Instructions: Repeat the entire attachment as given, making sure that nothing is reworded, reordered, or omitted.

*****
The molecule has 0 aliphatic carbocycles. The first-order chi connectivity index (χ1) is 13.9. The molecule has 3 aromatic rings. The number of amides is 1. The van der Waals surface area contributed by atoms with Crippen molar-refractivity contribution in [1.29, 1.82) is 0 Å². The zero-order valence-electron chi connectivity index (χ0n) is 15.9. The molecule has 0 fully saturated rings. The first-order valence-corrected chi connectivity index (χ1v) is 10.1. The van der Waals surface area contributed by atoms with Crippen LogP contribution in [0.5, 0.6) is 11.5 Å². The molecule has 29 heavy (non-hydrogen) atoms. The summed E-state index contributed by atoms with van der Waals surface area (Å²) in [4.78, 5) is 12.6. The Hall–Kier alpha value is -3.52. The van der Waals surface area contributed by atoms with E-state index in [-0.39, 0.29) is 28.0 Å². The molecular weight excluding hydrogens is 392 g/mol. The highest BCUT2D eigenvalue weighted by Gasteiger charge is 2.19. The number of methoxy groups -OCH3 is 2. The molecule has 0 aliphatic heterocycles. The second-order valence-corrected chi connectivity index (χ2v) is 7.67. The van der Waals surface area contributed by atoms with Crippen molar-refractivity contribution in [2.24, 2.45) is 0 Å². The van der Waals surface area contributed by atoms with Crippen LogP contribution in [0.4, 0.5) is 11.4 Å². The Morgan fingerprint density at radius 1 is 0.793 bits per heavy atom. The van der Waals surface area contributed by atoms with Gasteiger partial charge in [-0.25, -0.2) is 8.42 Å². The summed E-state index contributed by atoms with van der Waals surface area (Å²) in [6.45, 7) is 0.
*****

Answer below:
The molecule has 0 aliphatic carbocycles. The first-order chi connectivity index (χ1) is 13.9. The molecule has 3 aromatic rings. The number of amides is 1. The van der Waals surface area contributed by atoms with Crippen molar-refractivity contribution in [1.29, 1.82) is 0 Å². The zero-order valence-electron chi connectivity index (χ0n) is 15.9. The molecule has 0 fully saturated rings. The first-order valence-corrected chi connectivity index (χ1v) is 10.1. The van der Waals surface area contributed by atoms with Crippen LogP contribution in [0.5, 0.6) is 11.5 Å². The molecule has 29 heavy (non-hydrogen) atoms. The summed E-state index contributed by atoms with van der Waals surface area (Å²) in [4.78, 5) is 12.6. The Hall–Kier alpha value is -3.52. The van der Waals surface area contributed by atoms with E-state index in [-0.39, 0.29) is 28.0 Å². The molecular weight excluding hydrogens is 392 g/mol. The highest BCUT2D eigenvalue weighted by Gasteiger charge is 2.19. The number of methoxy groups -OCH3 is 2. The molecule has 0 aliphatic heterocycles. The second-order valence-corrected chi connectivity index (χ2v) is 7.67. The van der Waals surface area contributed by atoms with Crippen molar-refractivity contribution in [2.24, 2.45) is 0 Å². The van der Waals surface area contributed by atoms with Crippen LogP contribution in [0.4, 0.5) is 11.4 Å². The Morgan fingerprint density at radius 1 is 0.793 bits per heavy atom. The van der Waals surface area contributed by atoms with Gasteiger partial charge in [-0.25, -0.2) is 8.42 Å². The summed E-state index contributed by atoms with van der Waals surface area (Å²) in [6.45, 7) is 0.